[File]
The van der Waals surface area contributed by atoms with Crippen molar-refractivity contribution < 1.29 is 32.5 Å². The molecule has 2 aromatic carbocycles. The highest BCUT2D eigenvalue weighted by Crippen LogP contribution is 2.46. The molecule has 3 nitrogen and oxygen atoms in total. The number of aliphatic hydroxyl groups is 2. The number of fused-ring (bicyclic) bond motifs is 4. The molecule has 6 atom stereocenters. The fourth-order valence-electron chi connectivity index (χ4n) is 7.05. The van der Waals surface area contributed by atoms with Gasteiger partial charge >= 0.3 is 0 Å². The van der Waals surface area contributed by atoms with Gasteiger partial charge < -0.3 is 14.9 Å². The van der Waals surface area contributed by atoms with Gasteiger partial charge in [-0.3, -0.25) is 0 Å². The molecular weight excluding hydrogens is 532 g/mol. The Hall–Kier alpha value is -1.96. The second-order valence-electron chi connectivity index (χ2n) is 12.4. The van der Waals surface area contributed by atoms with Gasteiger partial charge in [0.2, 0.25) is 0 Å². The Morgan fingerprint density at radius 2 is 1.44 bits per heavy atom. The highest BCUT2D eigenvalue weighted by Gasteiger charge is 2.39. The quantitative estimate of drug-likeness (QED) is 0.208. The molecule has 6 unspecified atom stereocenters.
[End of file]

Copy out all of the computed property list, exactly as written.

The van der Waals surface area contributed by atoms with Crippen molar-refractivity contribution < 1.29 is 32.5 Å². The molecule has 2 aromatic carbocycles. The highest BCUT2D eigenvalue weighted by Crippen LogP contribution is 2.46. The molecule has 3 nitrogen and oxygen atoms in total. The number of aliphatic hydroxyl groups is 2. The number of fused-ring (bicyclic) bond motifs is 4. The molecule has 6 atom stereocenters. The fourth-order valence-electron chi connectivity index (χ4n) is 7.05. The van der Waals surface area contributed by atoms with Gasteiger partial charge >= 0.3 is 0 Å². The van der Waals surface area contributed by atoms with Gasteiger partial charge < -0.3 is 14.9 Å². The van der Waals surface area contributed by atoms with Gasteiger partial charge in [-0.3, -0.25) is 0 Å². The molecular weight excluding hydrogens is 532 g/mol. The Hall–Kier alpha value is -1.96. The second-order valence-electron chi connectivity index (χ2n) is 12.4. The van der Waals surface area contributed by atoms with Gasteiger partial charge in [0.2, 0.25) is 0 Å². The Morgan fingerprint density at radius 2 is 1.44 bits per heavy atom. The highest BCUT2D eigenvalue weighted by Gasteiger charge is 2.39. The quantitative estimate of drug-likeness (QED) is 0.208. The molecule has 6 unspecified atom stereocenters.